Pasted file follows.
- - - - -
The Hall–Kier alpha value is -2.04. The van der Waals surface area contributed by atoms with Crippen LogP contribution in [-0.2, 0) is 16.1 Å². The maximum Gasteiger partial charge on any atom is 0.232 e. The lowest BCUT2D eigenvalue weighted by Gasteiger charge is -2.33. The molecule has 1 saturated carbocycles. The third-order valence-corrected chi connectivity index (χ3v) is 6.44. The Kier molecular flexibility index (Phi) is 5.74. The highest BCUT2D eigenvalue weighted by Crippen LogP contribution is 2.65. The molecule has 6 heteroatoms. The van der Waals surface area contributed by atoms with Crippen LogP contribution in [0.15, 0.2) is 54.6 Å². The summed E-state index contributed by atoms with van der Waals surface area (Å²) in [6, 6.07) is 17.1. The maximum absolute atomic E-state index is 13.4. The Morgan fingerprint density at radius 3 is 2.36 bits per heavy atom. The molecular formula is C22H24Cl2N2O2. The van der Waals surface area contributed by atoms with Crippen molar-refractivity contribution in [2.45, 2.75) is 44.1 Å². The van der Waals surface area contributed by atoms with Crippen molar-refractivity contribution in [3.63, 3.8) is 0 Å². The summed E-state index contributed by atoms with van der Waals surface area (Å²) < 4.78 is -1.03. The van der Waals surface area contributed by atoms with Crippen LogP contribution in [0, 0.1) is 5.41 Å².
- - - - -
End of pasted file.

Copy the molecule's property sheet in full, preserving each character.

The Hall–Kier alpha value is -2.04. The van der Waals surface area contributed by atoms with Crippen LogP contribution in [-0.2, 0) is 16.1 Å². The maximum Gasteiger partial charge on any atom is 0.232 e. The lowest BCUT2D eigenvalue weighted by Gasteiger charge is -2.33. The molecule has 1 saturated carbocycles. The third-order valence-corrected chi connectivity index (χ3v) is 6.44. The Kier molecular flexibility index (Phi) is 5.74. The highest BCUT2D eigenvalue weighted by Crippen LogP contribution is 2.65. The molecule has 6 heteroatoms. The van der Waals surface area contributed by atoms with Crippen LogP contribution in [0.15, 0.2) is 54.6 Å². The summed E-state index contributed by atoms with van der Waals surface area (Å²) in [6, 6.07) is 17.1. The maximum absolute atomic E-state index is 13.4. The Morgan fingerprint density at radius 3 is 2.36 bits per heavy atom. The molecular formula is C22H24Cl2N2O2. The van der Waals surface area contributed by atoms with Crippen molar-refractivity contribution in [2.45, 2.75) is 44.1 Å². The van der Waals surface area contributed by atoms with Crippen molar-refractivity contribution in [3.63, 3.8) is 0 Å². The summed E-state index contributed by atoms with van der Waals surface area (Å²) < 4.78 is -1.03. The van der Waals surface area contributed by atoms with Crippen LogP contribution in [0, 0.1) is 5.41 Å².